I'll Scratch Your Back, You Scratch Mine
The Wall Street Journal reported that “(a) panel of business and academic leaders warned funding cuts to higher education are hurting the global competitiveness of U.S. research universities….”
The panel consisted of 22 “academics, business and non-profit leaders”. The report was 250 pages long---and it was commissioned by Congress! That means you paid for a report that concludes that you should give more money to research universities.
Congress paid academics and their friends in the non-profit and big-business sector to write a big report ---the conclusion of which they already knew. That they need more money—much of it from taxpayers. Fortunately the report also includes advice to tighten the belt and do things differently (like add more on-line learning).
I love this quote from Bank of America’s Chairman—and the head of this committee, “The pressures on these institutions are just massive.” Uh-huh.
We often read that increasing enrollments mean universities have less to spend on each student, but what are universities doing with the increased tuition they charge (that is burdening students with debt)?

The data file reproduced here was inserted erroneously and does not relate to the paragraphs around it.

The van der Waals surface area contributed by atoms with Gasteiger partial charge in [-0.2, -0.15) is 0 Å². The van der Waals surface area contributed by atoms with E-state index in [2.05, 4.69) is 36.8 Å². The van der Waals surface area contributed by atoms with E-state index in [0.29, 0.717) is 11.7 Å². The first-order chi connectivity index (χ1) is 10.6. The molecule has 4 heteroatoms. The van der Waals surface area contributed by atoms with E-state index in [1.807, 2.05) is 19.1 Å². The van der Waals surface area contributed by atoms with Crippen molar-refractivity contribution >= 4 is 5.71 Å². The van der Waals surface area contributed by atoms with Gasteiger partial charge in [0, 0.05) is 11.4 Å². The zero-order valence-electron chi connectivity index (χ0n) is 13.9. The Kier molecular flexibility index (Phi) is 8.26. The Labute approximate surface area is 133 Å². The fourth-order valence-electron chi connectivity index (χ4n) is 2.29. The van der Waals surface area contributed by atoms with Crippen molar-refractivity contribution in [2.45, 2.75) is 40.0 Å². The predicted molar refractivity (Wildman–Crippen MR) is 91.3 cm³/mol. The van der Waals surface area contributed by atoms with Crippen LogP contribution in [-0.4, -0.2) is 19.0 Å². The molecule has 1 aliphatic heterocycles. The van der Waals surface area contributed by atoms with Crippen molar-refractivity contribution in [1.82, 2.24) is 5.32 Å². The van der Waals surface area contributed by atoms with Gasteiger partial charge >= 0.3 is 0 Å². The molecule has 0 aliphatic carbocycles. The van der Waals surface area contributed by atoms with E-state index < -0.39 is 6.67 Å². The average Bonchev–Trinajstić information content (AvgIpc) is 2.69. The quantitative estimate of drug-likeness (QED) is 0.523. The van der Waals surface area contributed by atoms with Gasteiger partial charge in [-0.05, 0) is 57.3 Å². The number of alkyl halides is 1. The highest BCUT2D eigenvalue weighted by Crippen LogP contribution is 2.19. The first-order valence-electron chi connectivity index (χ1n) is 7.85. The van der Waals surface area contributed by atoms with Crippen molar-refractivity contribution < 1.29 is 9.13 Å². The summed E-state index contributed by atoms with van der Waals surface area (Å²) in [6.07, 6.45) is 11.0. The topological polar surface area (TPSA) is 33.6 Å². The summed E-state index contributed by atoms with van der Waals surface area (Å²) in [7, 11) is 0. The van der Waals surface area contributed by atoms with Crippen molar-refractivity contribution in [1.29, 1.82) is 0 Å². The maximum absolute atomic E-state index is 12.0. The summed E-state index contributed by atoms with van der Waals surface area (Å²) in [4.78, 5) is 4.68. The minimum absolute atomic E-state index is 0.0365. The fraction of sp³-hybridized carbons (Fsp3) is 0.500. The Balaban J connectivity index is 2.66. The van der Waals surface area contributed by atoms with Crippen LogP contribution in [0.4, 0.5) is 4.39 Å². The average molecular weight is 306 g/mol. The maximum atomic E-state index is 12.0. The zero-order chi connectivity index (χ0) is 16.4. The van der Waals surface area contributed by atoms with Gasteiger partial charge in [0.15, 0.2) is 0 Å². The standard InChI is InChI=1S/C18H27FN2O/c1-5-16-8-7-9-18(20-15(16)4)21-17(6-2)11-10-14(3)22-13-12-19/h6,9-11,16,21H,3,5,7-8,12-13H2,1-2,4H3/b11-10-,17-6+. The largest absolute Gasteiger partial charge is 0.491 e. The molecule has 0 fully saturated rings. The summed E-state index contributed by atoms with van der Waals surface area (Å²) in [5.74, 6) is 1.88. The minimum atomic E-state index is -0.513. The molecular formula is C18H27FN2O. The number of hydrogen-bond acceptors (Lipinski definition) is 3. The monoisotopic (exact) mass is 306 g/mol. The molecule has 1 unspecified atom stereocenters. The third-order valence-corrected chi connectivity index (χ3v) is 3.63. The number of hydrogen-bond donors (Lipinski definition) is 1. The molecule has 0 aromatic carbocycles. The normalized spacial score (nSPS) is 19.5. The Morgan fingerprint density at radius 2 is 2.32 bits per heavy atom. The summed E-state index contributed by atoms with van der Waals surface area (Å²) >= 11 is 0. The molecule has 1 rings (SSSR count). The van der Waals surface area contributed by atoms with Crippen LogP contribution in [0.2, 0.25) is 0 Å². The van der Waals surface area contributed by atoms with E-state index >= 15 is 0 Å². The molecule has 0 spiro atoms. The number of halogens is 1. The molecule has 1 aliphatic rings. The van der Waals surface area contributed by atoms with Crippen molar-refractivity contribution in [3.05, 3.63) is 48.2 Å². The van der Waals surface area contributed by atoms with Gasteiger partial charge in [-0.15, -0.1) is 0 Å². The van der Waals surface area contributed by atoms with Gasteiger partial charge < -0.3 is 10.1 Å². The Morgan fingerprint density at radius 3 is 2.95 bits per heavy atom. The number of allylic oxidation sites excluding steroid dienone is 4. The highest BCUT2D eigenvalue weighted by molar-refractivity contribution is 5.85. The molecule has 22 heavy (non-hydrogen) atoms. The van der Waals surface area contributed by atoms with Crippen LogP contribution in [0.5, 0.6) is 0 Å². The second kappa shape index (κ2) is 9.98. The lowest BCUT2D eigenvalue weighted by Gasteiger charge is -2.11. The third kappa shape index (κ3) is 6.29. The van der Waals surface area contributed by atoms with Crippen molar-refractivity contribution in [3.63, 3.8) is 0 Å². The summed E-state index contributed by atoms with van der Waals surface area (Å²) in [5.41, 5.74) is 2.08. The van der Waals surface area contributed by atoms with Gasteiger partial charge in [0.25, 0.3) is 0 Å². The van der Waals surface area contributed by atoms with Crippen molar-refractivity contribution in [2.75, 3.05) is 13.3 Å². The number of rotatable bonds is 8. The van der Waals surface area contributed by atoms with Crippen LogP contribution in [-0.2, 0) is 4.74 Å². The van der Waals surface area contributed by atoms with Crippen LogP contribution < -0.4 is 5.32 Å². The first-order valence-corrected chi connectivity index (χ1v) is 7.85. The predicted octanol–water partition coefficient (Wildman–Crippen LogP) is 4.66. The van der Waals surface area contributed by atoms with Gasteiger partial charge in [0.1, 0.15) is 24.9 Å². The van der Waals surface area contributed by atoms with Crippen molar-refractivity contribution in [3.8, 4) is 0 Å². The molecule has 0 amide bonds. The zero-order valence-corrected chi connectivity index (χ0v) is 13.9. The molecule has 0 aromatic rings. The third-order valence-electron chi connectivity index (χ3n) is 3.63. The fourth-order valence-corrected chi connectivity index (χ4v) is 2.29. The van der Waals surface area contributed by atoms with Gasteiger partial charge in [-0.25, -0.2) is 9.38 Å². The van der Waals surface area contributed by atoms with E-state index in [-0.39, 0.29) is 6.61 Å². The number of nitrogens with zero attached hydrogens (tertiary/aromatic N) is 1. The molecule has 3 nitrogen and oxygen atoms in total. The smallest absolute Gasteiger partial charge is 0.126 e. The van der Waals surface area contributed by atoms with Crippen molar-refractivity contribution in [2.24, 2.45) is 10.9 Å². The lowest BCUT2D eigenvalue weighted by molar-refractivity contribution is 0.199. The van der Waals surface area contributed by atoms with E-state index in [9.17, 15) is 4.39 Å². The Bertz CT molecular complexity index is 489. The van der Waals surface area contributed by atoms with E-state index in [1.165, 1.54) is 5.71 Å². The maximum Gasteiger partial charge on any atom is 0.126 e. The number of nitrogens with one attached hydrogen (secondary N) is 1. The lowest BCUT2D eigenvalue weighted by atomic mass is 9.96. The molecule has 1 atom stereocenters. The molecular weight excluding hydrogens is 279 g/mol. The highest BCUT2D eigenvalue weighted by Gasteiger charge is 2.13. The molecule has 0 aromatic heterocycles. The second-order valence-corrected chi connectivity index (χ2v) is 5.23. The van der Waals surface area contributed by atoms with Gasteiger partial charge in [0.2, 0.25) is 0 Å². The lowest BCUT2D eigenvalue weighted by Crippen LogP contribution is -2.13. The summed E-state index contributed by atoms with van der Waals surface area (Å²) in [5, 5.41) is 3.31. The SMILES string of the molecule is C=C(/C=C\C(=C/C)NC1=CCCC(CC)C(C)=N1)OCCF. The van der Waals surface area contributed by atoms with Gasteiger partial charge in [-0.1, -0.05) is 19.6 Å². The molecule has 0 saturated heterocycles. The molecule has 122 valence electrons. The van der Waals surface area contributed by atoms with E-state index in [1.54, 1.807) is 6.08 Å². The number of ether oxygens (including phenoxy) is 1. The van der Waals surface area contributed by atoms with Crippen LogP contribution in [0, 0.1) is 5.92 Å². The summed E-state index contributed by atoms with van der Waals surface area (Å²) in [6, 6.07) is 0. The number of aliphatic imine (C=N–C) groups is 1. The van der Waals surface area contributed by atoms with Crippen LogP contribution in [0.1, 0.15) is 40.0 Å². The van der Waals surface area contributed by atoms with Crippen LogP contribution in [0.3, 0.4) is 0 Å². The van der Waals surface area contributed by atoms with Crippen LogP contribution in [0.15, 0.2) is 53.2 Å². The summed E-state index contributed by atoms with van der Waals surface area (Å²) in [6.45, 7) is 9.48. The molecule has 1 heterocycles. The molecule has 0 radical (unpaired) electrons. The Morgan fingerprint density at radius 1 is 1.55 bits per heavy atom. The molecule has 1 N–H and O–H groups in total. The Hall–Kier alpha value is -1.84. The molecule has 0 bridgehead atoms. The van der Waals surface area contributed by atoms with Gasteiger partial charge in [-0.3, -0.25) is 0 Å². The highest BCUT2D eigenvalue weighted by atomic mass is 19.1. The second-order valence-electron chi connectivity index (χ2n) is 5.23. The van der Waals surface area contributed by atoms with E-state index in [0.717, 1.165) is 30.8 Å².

According to the article, these institutions have a spending problem. While state funding as a percentage of the total budgets has declined, the total budgets are ballooning. One cause? Employee fringe benefits and retirement plans. “Employee fringe benefits, including retirement plans, accounted for 13.6% of total spending at 124 four-year public research universities in 2009, according to federal data compiled by the Delta Cost Project, a nonprofit group that examines higher-education funding.” (Emphasis added)
Like government, research universities and most of the academy, has been living in its own universe. While the folks who pay the taxes that support these institutions have learned new ways to do things with less—and shifted to a different benefit structure---the academy is still living in the good old days.
I think we got a glimpse of that when the University of Minnesota made the news last winter with big pay and benefit packages for retired administrators or officials on leave.
Maybe too many people are going to college. Diane Ravitch and others have written about this of late. I am not sure what the relationship is between increased enrollments and the financial woes of research institutions (because if you went to the Uof M like me, you know there is a disconnect between the college and the research arms). I doubt if research budgets are dependent on tuition for lowly undergrads.
What is clear is that this report is self-serving. Here is our friend, Dr. Richard Vedder, a retired economist from Ohio University and director of the Center for College Affordability and Productivity, on the report: “It read to me like a lobbying effort for the National Research Council.”
What he said.